In a patriarchal society, a father who was disgraced by his son would have disowned him
Just one verse each day.
“What man among you having a hundred sheep and losing one of them
would not leave the ninety-nine in the desert
and go after the lost one until he finds it?
And when he does find it,
he sets it on his shoulders with great joy
and, upon his arrival home,
he calls together his friends and neighbors and says to them,
‘Rejoice with me because I have found my lost sheep.’”
In her reflection on the Church Year, Barbara Reid, a Dominican sister and Scripture scholar, tells the story of a missionary who was working with street children in Sao Paulo, Brazil. As she taught the children Bible stories, helping them reflect on their meaning, the missionary told the story of the “Prodigal Son” we hear recounted in this Sunday’s Gospel. Reid relates:
She stopped at the point where the younger son decided to return home, and she asked if he would be able to go back home. One youngster spoke up. “It depends,” he said. “On what? she asked. “On whether there is a mother in the house. If so, then she will work on the father and get him to finally accept the son back.”
Without realizing it, the boy picked up on an element of the story that eludes many of us. By asking if there was a mother in the home, he seemed to understand that in Jesus’ culture—a patriarchal society much like his own in Brazil—a father who was disgraced by his son in the way Jesus describes would have been justifiably enraged by the son’s behavior and could easily have disowned him. After all, the son essentially says to his father, “You are dead to me and I want nothing more from you than the money I believe is mine.” And yet, the father in the parable of the Prodigal Son is, as Reid describes him, “more like a mother who watches and waits and runs to meet the wayward son when he finally appears on the horizon.”
This Sunday’s Gospel, with its three parables of the Lost Sheep, the Lost Coin, and the Prodigal Son (although only the first two are included in the “shorter” version of the Gospel given as an optional reading in this Sunday’s Mass), invites us to reflect on the dynamic quality of God’s mercy.
Pope Francis picked up on these themes in the document The Face of Mercy¸ in which he called for us to celebrate this Year of Mercy. He writes: “In the parables devoted to mercy, Jesus reveals the nature of God as that of a Father who never gives up until he has forgiven the wrong and overcome rejection with compassion and mercy… In these parables, God is always presented as full of joy, especially when he pardons. In them we find the core of the Gospel and of our faith, because mercy is presented as a force that overcomes everything, filling the heart with love and bringing consolation through pardon” (§9, emphasis added).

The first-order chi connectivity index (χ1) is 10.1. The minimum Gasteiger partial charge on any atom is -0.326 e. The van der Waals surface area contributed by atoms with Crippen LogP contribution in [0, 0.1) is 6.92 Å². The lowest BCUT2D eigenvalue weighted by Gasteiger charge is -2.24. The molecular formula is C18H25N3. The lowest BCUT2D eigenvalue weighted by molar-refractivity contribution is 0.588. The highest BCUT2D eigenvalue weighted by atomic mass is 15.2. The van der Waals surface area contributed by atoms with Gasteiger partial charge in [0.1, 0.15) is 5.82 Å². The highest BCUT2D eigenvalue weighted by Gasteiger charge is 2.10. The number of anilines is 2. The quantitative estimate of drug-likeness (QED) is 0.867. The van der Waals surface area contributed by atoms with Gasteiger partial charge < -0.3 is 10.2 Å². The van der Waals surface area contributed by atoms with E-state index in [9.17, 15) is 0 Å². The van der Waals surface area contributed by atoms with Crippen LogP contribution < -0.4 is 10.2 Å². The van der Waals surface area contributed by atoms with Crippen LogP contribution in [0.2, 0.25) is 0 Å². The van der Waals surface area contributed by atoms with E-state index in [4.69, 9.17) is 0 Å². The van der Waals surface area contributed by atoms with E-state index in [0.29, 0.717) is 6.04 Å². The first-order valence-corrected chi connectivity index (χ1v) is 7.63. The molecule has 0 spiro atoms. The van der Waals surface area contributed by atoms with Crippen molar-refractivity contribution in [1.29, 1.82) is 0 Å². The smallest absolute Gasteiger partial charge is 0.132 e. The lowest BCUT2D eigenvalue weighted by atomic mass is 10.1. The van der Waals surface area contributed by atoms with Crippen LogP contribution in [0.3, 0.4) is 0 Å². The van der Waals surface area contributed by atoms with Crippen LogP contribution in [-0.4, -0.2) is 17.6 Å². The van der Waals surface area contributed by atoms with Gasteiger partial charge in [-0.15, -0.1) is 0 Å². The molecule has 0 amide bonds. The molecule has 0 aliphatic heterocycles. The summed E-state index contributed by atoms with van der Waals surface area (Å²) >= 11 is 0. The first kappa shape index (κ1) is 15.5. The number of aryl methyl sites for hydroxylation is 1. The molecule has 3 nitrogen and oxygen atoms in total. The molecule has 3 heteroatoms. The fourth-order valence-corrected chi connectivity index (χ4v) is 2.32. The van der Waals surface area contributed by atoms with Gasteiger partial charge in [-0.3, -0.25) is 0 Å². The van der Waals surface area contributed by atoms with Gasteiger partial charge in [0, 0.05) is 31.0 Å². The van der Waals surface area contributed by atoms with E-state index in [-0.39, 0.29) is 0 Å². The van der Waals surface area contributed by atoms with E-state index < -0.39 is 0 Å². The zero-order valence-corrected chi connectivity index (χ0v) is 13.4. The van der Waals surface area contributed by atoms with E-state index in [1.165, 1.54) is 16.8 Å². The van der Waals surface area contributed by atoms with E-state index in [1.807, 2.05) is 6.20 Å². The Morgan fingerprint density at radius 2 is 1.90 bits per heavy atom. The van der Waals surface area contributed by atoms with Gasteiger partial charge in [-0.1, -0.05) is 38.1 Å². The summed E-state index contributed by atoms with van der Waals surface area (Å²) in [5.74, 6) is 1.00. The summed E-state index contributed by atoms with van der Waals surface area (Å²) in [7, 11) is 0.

Ultimately, the message of mercy in this Sunday’s liturgy (including the beautiful testament to the mercy of Jesus that Saint Paul shares in his First Letter to Timothy), is an invitation for us to reflect on how we celebrate the reality of God’s tender mercy in our own lives as disciples of Jesus. But, even beyond this, is a deeper opportunity to reflect on how we proclaim the Good News of mercy to a world crying out for mercy and compassion.
As we mark the 15th anniversary of the tragedy of September 11, 2001, we would all do well to pause and offer a heartfelt prayer for lasting peace, itself a gift of our Merciful and Prodigal Father. This significant anniversary invites us to reflect on how willing we have been—and continue to be—to offer mercy and forgiveness to those who have offended or wounded us. The kind of mercy that Jesus’ asks of us as disciples does place demands upon us. This weekend, let us take time to reflect on how we have been lifted up and consoled by God’s mercy and, by extension, listen to the voice of the Shepherd calling for us to share that mercy with others.
When have you experienced God’s mercy in your own life?
How do the images of the shepherd, the searching woman, and the loving Father help you to understand God in new ways?
How are you an instrument of mercy and forgiveness within your own family, parish, and community?
Words of Wisdom: “We are sheep. Let us seek pastures. We are coins. Let us have a price. We are sons. Let us hurry to the Father. Let us not fear because we have squandered the inheritance of spiritual dignity that we received… Already meeting you on the way, he falls on your neck, ‘for the Lord sets the fallen right.’ He will give you a kiss, that is, the pledge of piety and love.”—Saint Ambrose